After Hadrian, Marcus Aurelius ruled from 161 to 180. He fought off the barbarians and wrote a philosophical treatise, Meditations. But Marcus Aurelius was succeeded by his debauched and sadistic son Commodus, a succession that marked the beginning of the end for the Roman empire.
Eventually, as a result of military overspending, over expansion, and political instability, the Roman empire began to crumble. The introduction of Christianity by Emperor Constantine also undercut the empire, shifting the focus from the divine right of emperors to the glory of a sole deity.
Rome could no longer keep its grip on its far flung lands. Nor keep the barbarians at bay. The empire fell in 476. The glamor and glory of ancient Rome was replaced with the Dark Ages.
Perfect 3 Day Itinerary and Travel Guide for Rome
Having spent a week rediscovering every nook and cranny of Rome on my third visit, I have decided ideas about the best itinerary for 3 days. 3 days is a decent amount of time to spend in Rome. But there's an astonishing amount to see. You'll need a plan of attack and pre-purchased tickets if you want to hit all the key sites.
So channel your badass gladiator and read on for the full scoop.
Day 1 in Rome
Day 1 AM: Imperial Ruins
This was my third time doing the Imperial tour of Rome, which includes the iconic Colosseum, Palatine Hill, and the Roman Forum. I never tire of it. These sites can be visited with one ticket and are Rome's biggest draw.
1. The Colosseum
The 600 foot high Flavian Amphitheatre, nicknamed the Colosseum, was inaugurated in 80 A.D. with a grand 10 day festival. Since then, it's been synonymous with gladiators, chariots, and the emperor's famous "thumbs up or thumbs down" edict. In the arena, gladiators and wild animals fought to the death.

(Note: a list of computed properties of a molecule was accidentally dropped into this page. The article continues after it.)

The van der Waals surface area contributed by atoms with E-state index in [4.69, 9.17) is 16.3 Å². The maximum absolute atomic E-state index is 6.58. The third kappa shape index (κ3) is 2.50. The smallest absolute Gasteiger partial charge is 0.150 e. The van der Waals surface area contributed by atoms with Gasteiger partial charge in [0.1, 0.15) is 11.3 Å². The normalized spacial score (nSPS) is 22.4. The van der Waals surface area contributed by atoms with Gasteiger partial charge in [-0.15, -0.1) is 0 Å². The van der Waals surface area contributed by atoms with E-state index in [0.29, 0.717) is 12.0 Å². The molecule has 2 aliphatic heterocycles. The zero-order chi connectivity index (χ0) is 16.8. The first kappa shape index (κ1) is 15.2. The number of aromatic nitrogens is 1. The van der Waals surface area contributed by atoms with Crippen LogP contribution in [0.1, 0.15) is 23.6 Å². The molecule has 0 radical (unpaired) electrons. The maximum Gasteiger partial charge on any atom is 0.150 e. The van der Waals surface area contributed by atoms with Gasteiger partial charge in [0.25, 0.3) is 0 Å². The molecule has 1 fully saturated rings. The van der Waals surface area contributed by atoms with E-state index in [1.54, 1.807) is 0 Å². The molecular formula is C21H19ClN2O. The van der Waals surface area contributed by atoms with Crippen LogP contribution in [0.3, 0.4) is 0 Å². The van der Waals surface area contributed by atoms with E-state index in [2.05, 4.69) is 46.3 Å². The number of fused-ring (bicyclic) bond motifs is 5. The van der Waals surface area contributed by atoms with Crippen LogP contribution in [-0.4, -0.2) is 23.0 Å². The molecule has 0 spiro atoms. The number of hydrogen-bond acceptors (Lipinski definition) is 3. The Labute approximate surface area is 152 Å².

The top level of the Colosseum was reopened in 2017. It provides sweeping views and may be the highlight of your visit.
On this visit, I booked a tour with The Roman Guy that included a visit to the "Hypogeom" or the Colosseum Underground. There's limited space on the underground tour, so you must book it well in advance. A standard tour won't take your there.
Led by a knowable archaeologist, the underground tour was divine. In the hypogeum, we inspected animal cages, gladiator corridors, back stairs used by the slaves, trap doors, and the launching point for mock naval battles.
If you're DIY-ing the Colosseum, you need to reserve your entry time online well in advance. This is true even if you have a skip-the-line Roma Pass. If you buy your ticket directly from the official website, you will specify the exact time and date. You can't visit the Colosseum without a reserved entry time!
2. Palantine Hill
On Palantine Hill, you can see where the rich and famous of Imperial Rome lived. Built circa 81 A.D., the sprawling Domitian's Palace is the most impressive ruin. Emperor Domitian was a member of the Falvian dynasty. Unlike his father Vespasian and his brother Titus, who were civic minded, a megalomaniacal Domitian was only interested in palatial architecture.
Another highlight of Palatine Hill is the House of Augustus. You can only see it via a guided tour with a super ticket or a special tour such as the VIP Caesar’s Palace tour with the Colosseum & Roman Forum. Augustus' House isn't included on the standard tours and only open certain days a week.
While you're on Palantine Hill, be sure to pop in at least briefly to the Palantine Museum. The Museums contains statues and frescos from imperial Palantine. The Augustus and Nero rooms are particularly delightful. Audiovisual displays reconstruct the palaces' luxury.